And as for others who are visibly reclaimed from a notorious wicked course, in these we likewise frequently see this change gradually made by strong impressions made upon their minds, most frequently by the word of God; sometimes by his providence, whereby they are convinced of the evil and danger of their course, and awakened to consideration, and melted into sorrow and repentance; and, perhaps, exercised with great terrors of conscience, till at 408length, by the grace of God, they come to a fixed purpose and resolution of forsaking their sins, and turning to God; and, after many strugglings and conflicts with their lusts, and the strong bias of evil habits, this resolution, assisted by the grace of God, doth effectually prevail, and make a real change both in the temper of their minds, and the course of their lives; and when this is done, and not before, they are said to be regenerate. But all the while this was doing, the new man was forming, and the work of regeneration was going on; and it was, perhaps, a very considerable time, from the beginning of it, till it came to a fixed and settled state. And this, I doubt not, in experience of most persons who are reclaimed from a vicious course of life, is found to be the usual and ordinary method of God’s grace in their conversion; and, if so, it is in vain to pretend that a thing is done in an instant, which by so manifold experience is found to take up a great deal of time, and to be effected by degrees.

And whereas some men are pleased to call all this the preparatory work to regeneration, but not the regeneration itself; this is an idle contention about words. For if these preparations be a degree of goodness, and a gradual tendency towards it, then the work is begun by them, and, during the continuance of them, is all the while a doing; and though it be hard to fix the point or instant when a man just arrives at this state, and not before, yet it is very sensible when a man is in it; and this change, when it is really made, will soon discover itself by plain and sensible effects.

Fourthly and lastly, All this is very agreeable to the plain and constant tenor of Scripture, (Isa. i. l6.) where the prophet exhorts to this change, he speaks 409of it as a gradual thing, “Wash ye, make you clean, put away the evil of your doings from before mine eyes; cease to do evil, learn to do well;” that is, break off evil and vicious habits, and gain the contrary habits of virtue and goodness by the exercise of it. The Scripture speaks of some as farther from a state of grace than others: (Jer. xiii. 23.) “Can the Ethiopian change his skin, or the leopard his spots? then may ye also do good, that are accustomed to do evil;” plainly declaring the great difficulty, equal almost to a natural impossibility, of reclaiming those to goodness, who have been long habituated to an evil course. And the Scripture speaks of some as nearer to a state of grace than others. Our Saviour tells the young man in the gospel, who said he had kept the commands of God from his youth, that he was “not far from the kingdom of God.” But now, if, by an irresistible act of God’s power, this change be made in an instant, and cannot otherwise be made, how is one man nearer to a state of grace, or farther from it than another? If all that are made good, must be made so in an instant, or not at all, then no man is nearer being made good than another; for if he were nearer to it, he might sooner be made so; but that cannot be, if all must be made good in an instant; for sooner than that no man can be made so. If the similitude of our being dead in sins and trespasses be strictly taken, no man is nearer a resurrection to a new life than another: as he that died but a week ago, is as far from being raised to life again, as he that died a thousand years ago; the resurrection of both requires an omnipotent act, and to that both are equally easy.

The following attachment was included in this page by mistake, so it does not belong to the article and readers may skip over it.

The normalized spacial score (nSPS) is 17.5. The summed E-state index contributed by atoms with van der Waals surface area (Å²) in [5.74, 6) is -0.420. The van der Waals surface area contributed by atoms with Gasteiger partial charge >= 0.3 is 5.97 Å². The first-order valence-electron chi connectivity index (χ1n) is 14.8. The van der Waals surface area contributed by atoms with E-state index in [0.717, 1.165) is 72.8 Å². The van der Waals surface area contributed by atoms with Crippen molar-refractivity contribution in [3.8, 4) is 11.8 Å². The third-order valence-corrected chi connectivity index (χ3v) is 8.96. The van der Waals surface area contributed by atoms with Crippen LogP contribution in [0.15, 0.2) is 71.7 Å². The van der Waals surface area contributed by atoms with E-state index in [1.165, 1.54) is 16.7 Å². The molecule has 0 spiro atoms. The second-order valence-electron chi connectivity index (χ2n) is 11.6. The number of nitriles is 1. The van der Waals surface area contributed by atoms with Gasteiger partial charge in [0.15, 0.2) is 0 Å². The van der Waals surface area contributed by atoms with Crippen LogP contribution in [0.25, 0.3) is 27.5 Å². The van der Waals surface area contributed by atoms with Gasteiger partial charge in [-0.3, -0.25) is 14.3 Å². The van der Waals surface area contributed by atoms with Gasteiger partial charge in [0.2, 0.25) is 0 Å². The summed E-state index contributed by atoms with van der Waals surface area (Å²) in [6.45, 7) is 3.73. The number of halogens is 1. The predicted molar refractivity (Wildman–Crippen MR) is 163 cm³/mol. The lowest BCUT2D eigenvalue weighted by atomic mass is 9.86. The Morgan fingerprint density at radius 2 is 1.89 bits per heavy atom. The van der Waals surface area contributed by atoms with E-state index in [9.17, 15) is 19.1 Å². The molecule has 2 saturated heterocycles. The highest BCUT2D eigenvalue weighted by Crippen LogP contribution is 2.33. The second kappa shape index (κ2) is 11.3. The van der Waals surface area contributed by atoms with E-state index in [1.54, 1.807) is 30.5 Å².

The two parables of our Saviour, (Matt. xiii. 31. 33.) are by many interpreters understood of the gradual operation of grace upon the hearts of men. That wherein “the kingdom of heaven is likened to a grain of mustard-seed, which being sown was the least of all seeds,” but, by degrees, “grew up to be the greatest of herbs;” and “to leaven, which a woman took and hid in three measures of meal, till the whole was leavened:” intimating the progress of God’s grace, which by degrees diffuseth itself over the whole temper of a man’s mind, into all the actions of his life. To be sure the parable of “the seed, which fell upon good ground,” does represent the efficacy of the word of God, accompanied by his grace upon the minds of men, and that is said to spring up, and increase, and to bring forth fruit with patience; which surely does express to us the gradual operation of God’s word and grace in the renovation and change of a man’s heart and life.

The New Testament, indeed, speaks of the sudden change of many upon the first preaching of the gospel, which I have told you before is not a standard of the ordinary method of God’s grace; the not considering of which hath been a great cause of all the mistakes in this matter. It is true, those which were thus converted to the belief of the gospel, their faith was a virtual principle of all grace and virtue, though not formerly the habit of every particular grace. St. Paul himself, who was a prime instance of this kind, speaks as if he acquired the grace of contentment by great consideration and diligent care of himself in several conditions; not as if the habit of this grace had been infused into him at once: (Phil. iv. 11, 12.) ‘I have learned in whatsoever state I am, therewith to be content. I know both how to be abased, and I know how to abound; every where and in all 411 things I am instructed, both to be full, and to be hungry; both to abound, and to suffer need.” And thus I have done with the first thing I propounded to consider; namely, the true and just importance of this metaphor of the new creation. The two particulars which remain, I shall, by God’s assistance, finish in my next discourse.